Human Rights Day: A Glimpse at the Issues

It has been over sixty years since the Universal Declaration on Human Rights (UDHR) was ratified on December 10, 1948. Since then, all 192 UN member nations have signed on to the declaration which guarantees universal protection against slavery, torture, and discrimination, and many other human necessities.

In honor of Human Rights Day, let’s reflect on the long way we have to go as a nation and world to live up to these basic principles.

Child Poverty: In 2006, 18% of children in the United States lived in families officially considered poor

Gay Rights: In many countries LGBT relationships remain illegal, and in come cases are punishable by the death penalty.

Human Trafficking: Slavery still exists. According to International Justice Mission, 27 million people around the world are held as slaves, and each year more than 2 million children are exploited in the global commercial sex trade.

Human rights issues affect billions of people every day of the year. See some of DC Progressive’s previous coverage of Mexico’s drug war, China’s Tibet policy, and global hunger.

By Mary Tharin



Filed under Foreign Policy, Human Rights

10 responses to “Human Rights Day: A Glimpse at the Issues

  1. Equally, I would love to see a US administation take the initiative with the EU and get them to fufil their obligations (

    It is nothing radical…its just what they have already promised

  2. JB

    “Child Poverty”? What does that have to do with Human Rights?

    I see you neglected to mention Islam and Women’s Rights. Shhhh… don’t discuss the elephant in the living ro0m.

    • Re: What does child poverty have to do with human rights?

      Article 25 of the UDHR:

      (1) Everyone has the right to a standard of living adequate for the health and well-being of himself and of his family, including food, clothing, housing and medical care and necessary social services, and the right to security in the event of unemployment, sickness, disability, widowhood, old age or other lack of livelihood in circumstances beyond his control.
      (2) Motherhood and childhood are entitled to special care and assistance. All children, whether born in or out of wedlock, shall enjoy the same social protection.

      Re: Women’s rights and Islam

      Lets not pretend that religious fundamentalism is the only factor behind global gender inequality.

      • POSC

        Its like climate change, without the US and China, forget an initiative. Without dealing with the discrimination resultant from Islam (the largest religion in the world, you are like some pacific nation offering to reduce emissions and save the world…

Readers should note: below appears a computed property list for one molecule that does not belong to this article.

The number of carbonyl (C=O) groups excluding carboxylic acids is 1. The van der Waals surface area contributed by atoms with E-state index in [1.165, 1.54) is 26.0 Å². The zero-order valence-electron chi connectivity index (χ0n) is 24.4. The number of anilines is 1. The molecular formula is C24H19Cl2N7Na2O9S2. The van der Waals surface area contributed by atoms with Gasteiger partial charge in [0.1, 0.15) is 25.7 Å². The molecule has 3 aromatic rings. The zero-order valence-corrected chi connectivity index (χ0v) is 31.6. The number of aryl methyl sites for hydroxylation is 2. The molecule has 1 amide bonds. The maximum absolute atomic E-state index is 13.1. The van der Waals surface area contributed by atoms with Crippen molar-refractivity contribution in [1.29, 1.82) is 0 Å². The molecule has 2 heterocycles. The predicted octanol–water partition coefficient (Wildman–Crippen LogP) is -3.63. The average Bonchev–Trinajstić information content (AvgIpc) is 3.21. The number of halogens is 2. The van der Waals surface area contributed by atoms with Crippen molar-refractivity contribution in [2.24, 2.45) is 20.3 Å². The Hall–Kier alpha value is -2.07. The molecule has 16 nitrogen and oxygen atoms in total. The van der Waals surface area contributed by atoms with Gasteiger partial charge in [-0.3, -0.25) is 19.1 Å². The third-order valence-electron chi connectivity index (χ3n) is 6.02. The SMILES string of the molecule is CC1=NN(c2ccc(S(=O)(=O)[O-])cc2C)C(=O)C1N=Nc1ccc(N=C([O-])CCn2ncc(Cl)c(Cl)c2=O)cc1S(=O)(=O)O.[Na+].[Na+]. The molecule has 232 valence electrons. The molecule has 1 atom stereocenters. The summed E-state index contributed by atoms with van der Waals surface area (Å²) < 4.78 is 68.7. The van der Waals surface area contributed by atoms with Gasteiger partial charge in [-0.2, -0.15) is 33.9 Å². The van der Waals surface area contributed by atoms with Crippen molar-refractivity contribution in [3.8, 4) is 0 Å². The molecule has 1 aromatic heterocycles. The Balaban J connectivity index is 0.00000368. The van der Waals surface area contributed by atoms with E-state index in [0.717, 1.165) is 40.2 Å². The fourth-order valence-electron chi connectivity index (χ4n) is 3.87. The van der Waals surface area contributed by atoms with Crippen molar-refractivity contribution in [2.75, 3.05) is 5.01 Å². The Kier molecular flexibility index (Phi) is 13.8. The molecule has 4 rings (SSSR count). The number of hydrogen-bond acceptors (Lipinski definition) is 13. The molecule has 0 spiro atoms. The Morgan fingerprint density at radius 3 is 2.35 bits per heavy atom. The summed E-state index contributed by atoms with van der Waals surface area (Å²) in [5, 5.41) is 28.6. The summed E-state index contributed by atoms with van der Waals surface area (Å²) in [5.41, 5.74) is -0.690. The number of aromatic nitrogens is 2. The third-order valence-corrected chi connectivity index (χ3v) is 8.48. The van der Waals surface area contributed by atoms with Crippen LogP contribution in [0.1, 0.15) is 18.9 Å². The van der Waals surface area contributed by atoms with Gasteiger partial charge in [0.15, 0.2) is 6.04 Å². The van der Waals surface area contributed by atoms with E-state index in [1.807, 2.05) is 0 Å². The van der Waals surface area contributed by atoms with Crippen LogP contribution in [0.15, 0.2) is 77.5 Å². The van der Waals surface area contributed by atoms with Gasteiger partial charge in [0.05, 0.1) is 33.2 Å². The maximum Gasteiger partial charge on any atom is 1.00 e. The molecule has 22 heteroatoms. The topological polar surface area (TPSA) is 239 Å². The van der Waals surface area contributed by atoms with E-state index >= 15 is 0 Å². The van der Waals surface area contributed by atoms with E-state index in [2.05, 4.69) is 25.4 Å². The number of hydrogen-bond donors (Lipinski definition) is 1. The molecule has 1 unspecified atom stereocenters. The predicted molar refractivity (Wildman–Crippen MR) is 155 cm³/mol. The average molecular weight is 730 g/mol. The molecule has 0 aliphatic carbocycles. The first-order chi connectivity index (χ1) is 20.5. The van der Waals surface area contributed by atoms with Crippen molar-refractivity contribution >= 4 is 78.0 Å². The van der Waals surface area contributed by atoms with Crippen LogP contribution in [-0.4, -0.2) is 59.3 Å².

3. Pingback: Links of the Day, December 10 « Gershom's Journal

  4. Timothy Waite


    Thousands of people are asking for an international investigation of enormous human rights violations that are silently taking place worldwide at this moment.

    In recent years the numbers of those crimes against humanity rose so much that we can openly speak about the civilian population being under attack.

    This attack is committed with technology working invisibly at a distance, beyond the bounds of borders, and is at this moment being used against helpless and unsuspecting citizens.

    The victims are constantly lobbying to report these crimes to government officials, human rights organizations, world leaders and the press. Mostly, they don’t get answers because of a general lack of knowledge about the technology. Mental institutions may diagnose the victims as delusional. And complaints lodged a t local police stations are often treated as psychological problems or ignored.

    It may take several years, before the “silent holocaust” becomes public knowledge. And for the victims, the comparison is very real.

    The scale of the crimes being reported, and the seriousness of the accusations, justifies an urgent international investigation.

    Because there are so many victims worldwide, spawning a worldwide movement coordinated via the Internet, it is only the most diligent and conscientious of victims who are able to report this crime; the actual number of victims being many times larger than this group of activists.

    In January 2007, the article “Mind Games” appeared in “The Washington Post”, written by journalist Sharon Weinberger, about the American victims and the activist organization, Freedom From Covert Harassment and Surveillance.

    Meanwhile, from all parts of the world new victims are showing up in greater numbers. They are asking for these crimes to be made public and are insisting on an international investigation of this problem. And starting a collective campaign against directed energy weapons (DEW) harassment .

  5. Brian

    Last I checked gay marriage was illegal in CA?

  6. You are a very smart person! ;P

  7. Pingback: Pinnacles and the Pedestrian: Random Thoughts with a Theme: Poverty and Wealth | The Bests Bussines Online!

  8. Wohh just what I was searching for, appreciate it for posting .

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